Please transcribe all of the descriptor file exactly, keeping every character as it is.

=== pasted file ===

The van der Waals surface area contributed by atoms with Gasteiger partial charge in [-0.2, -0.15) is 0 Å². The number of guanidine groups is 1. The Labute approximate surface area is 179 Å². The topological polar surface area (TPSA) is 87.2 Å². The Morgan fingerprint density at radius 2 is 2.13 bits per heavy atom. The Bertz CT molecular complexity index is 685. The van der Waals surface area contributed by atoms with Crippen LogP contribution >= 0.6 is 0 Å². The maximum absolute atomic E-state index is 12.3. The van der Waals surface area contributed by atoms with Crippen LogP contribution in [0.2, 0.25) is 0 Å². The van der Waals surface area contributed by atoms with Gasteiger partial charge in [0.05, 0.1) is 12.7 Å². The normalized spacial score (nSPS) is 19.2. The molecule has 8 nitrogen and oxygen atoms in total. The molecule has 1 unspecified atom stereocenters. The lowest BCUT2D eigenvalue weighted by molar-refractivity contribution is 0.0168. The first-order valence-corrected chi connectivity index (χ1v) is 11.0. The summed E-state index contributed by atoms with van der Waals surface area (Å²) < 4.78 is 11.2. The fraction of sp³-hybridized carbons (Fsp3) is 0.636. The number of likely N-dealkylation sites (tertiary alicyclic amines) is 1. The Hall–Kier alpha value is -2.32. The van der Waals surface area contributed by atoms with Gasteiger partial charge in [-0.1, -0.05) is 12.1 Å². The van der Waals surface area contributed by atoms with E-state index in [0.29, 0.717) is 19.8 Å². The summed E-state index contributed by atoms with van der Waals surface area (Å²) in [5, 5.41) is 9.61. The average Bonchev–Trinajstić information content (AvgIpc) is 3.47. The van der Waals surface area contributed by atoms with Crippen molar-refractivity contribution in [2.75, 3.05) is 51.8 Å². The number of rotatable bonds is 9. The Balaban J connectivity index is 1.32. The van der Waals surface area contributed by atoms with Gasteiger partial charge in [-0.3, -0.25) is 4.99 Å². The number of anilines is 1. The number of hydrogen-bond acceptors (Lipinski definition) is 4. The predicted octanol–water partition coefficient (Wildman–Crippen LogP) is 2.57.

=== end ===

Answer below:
The van der Waals surface area contributed by atoms with Gasteiger partial charge in [-0.2, -0.15) is 0 Å². The number of guanidine groups is 1. The Labute approximate surface area is 179 Å². The topological polar surface area (TPSA) is 87.2 Å². The Morgan fingerprint density at radius 2 is 2.13 bits per heavy atom. The Bertz CT molecular complexity index is 685. The van der Waals surface area contributed by atoms with Crippen LogP contribution >= 0.6 is 0 Å². The maximum absolute atomic E-state index is 12.3. The van der Waals surface area contributed by atoms with Crippen LogP contribution in [0.2, 0.25) is 0 Å². The van der Waals surface area contributed by atoms with Gasteiger partial charge in [0.05, 0.1) is 12.7 Å². The normalized spacial score (nSPS) is 19.2. The molecule has 8 nitrogen and oxygen atoms in total. The molecule has 1 unspecified atom stereocenters. The lowest BCUT2D eigenvalue weighted by molar-refractivity contribution is 0.0168. The first-order valence-corrected chi connectivity index (χ1v) is 11.0. The summed E-state index contributed by atoms with van der Waals surface area (Å²) < 4.78 is 11.2. The fraction of sp³-hybridized carbons (Fsp3) is 0.636. The number of likely N-dealkylation sites (tertiary alicyclic amines) is 1. The Hall–Kier alpha value is -2.32. The van der Waals surface area contributed by atoms with Gasteiger partial charge in [-0.1, -0.05) is 12.1 Å². The van der Waals surface area contributed by atoms with E-state index in [0.29, 0.717) is 19.8 Å². The summed E-state index contributed by atoms with van der Waals surface area (Å²) in [5, 5.41) is 9.61. The average Bonchev–Trinajstić information content (AvgIpc) is 3.47. The van der Waals surface area contributed by atoms with Crippen molar-refractivity contribution in [2.75, 3.05) is 51.8 Å². The number of rotatable bonds is 9. The Balaban J connectivity index is 1.32. The van der Waals surface area contributed by atoms with Gasteiger partial charge in [-0.3, -0.25) is 4.99 Å². The number of anilines is 1. The number of hydrogen-bond acceptors (Lipinski definition) is 4. The predicted octanol–water partition coefficient (Wildman–Crippen LogP) is 2.57.